Jurisdiction Spotlight: Dominica

Welcome to 2016!

We are starting to run out of Caribbean jurisdictions to inspect. Dominica is however is one you definitely cannot overlook.

It has a lot in common with Antigua and Barbuda and Saint Kitts and Nevis, with its easy-going banking regulations and citizenship by investment programme.

This is one of those jurisdictions that are starting to fall behind the rest of the competition, pretty badly. What was once a strong jurisdiction today operates websites, opening hours, and staff responsiveness that simply isn’t good enough any longer. Change might be on the way, and it can’t come soon enough.

One thing is distinct about Dominica is its heritage, though. While its history is mostly dominated by English influence, it has also seen a lot of French influence. (Sound familiar?)

It is one of few (15 to be precise) national flags that contain a bird: a sisserou or imperial parrot, which is unique to Dominica.

Chances are that you are pronouncing the name of the country wrong. Owing to its French heritage, it sounds closer to the French word Dominique. Emphasis is on the third syllable. Dominica as opposed to Dominica.

With all that cleared up, let’s get into it, shall we?

Geography and Demography


Map from Wikipedia.

Full Name: Commonwealth of Dominica
Official language(s): English
Other major languages: Kwéyòl, Island Carib
Type of government: Parliamentaryrepublic
Legal system: Common law (English model)
Area: 750 km²
Timezone: UTC-4
Population: 76,000
GDP per capita: 15,000 USD
Currency: East Caribbean Dollar (XCD), pegged at 1 USD = 2.7 XCD

Incorporation and Business


Dominica has a relatively clean reputation but it is of course known to be a tax haven. It is considered more or less along the lines of Antigua and Barbuda and Saint Kitts and Nevis: not as good as the (still) British Overseas Territories but not as wild and unruly as Belize and Seychelles.

It is sometimes confused with the far less reputable Dominican Republic.

General Information

Dominica is not very popular and because of that, competition is not particularly fierce. Prices are usually quite low, though.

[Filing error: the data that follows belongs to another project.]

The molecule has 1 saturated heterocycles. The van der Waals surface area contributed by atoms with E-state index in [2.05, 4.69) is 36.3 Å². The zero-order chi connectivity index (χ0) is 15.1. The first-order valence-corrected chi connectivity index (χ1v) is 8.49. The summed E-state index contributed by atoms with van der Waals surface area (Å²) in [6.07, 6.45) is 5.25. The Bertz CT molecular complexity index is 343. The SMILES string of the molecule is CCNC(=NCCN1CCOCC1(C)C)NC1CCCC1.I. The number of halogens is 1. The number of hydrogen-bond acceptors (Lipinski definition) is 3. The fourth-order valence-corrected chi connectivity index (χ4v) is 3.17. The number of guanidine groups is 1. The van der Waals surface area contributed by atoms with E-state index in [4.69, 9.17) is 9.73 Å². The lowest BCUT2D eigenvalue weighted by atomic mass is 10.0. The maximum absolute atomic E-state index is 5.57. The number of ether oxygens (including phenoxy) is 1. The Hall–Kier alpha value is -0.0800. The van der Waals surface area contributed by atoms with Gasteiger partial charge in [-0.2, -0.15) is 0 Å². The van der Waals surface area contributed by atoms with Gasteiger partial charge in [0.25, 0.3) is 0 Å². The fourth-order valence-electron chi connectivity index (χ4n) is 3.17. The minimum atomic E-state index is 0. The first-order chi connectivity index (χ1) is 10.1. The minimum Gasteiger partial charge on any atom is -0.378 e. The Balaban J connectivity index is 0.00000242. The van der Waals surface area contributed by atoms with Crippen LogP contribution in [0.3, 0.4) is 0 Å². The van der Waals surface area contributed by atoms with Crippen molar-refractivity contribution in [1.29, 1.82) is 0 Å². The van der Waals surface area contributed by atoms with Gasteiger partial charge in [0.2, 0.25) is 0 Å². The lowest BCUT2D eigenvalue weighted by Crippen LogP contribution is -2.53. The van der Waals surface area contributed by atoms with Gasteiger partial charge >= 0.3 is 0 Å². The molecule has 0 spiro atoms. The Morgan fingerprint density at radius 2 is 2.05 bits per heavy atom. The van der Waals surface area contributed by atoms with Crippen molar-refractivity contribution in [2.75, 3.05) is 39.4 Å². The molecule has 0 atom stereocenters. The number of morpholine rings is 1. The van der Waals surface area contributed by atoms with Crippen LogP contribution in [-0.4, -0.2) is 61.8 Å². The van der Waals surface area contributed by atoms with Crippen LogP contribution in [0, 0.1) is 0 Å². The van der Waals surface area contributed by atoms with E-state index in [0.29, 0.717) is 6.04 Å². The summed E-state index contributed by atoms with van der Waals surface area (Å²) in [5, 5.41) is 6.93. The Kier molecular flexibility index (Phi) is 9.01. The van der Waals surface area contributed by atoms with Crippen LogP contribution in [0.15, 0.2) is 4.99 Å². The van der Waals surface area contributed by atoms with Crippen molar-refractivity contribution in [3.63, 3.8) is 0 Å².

Incorporation usually takes between one and three business days.

Many registered agents will perform more in-depth due diligence for incorporation than many other jurisdictions, some even requiring a police conduct report just to form a company. While an initial hassle, it’s potentially putting Dominica ahead of other jurisdictions.


The Dominica Financial Services Unit is a division of the Dominica ministry of finance and is responsible for most of the offshore sector.

International Business Company (IBC)

It’s a cookie-cutter IBC jurisdiction, with laws enacted by the International Business Companies Act, 1996.

Requirements are the usual:

  • One director required. Corporate directors permitted.
  • One shareholder required. Corporate shareholders permitted.
  • No paid up share capital required. Usually 100,000 USD authorised with 100,000 shares at 1 USD value.
  • Registered address in Dominica required.
  • Bearer shares are permitted, but must be deposited with a custodian.


IBCs are guaranteed to be exempt from taxation for 20 years.

Since the law was enacted in 1996, this year will see the first companies’ tax exemption expire. The government has expressed no intent to start taxing IBCs, knowing fully well that such companies would just abandon Dominica.

Record Keeping

Required but need not be submitted. Audits are optional.

Public Records

Company name is disclosed to the authorities but are not subject to public inspection.

Dominica International Trust

In 1997 (10 years before Antigua), Dominica enacted its International Trusts law: International Exempt Trust Act, 1997.

It comes with all the usual features:

  • No forced heirship.
  • Only local court orders are honoured (assuming the trustee is Dominican resident).
  • Narrow time limit on fraudulent conveyance (usually two years).
  • Protector is permitted.
  • No Dominican tax.

Trusts are however limited to 100 years, except for charitable trusts which may be indefinite.

Trusts must be registered although they are not subject to public inspection.

Dominica Gaming License

Dominica has an Internet Gaming licensing regime.

The license fees are low and operators are taxed on the greater of 50,000 USD or 5% of profits every half year.

Service operators tout Dominica as being leading, but good luck finding anyone (especially major operators) holding a license here.

There is as of writing a sole license holder: Teledom Ltd., which operates as World Wide Wagering; quite possibly one of the sketchiest-looking gambling sites out there.

What’s so leading about this is a mystery.

Service Providers

There is no simple list of licensed registered agents. The closest we can get to an official list is a list of Authorised Agents on the citizenship programme website.

But don’t worry. If you come across some reputable-looking service provider for Dominica, you can always contact the FSU. They will get back to you in – on average – about a week.


Dominica is not different from most of its Caribbean peers. Banking is expensive and relatively poor in terms of service quality and sophistication.

Account Opening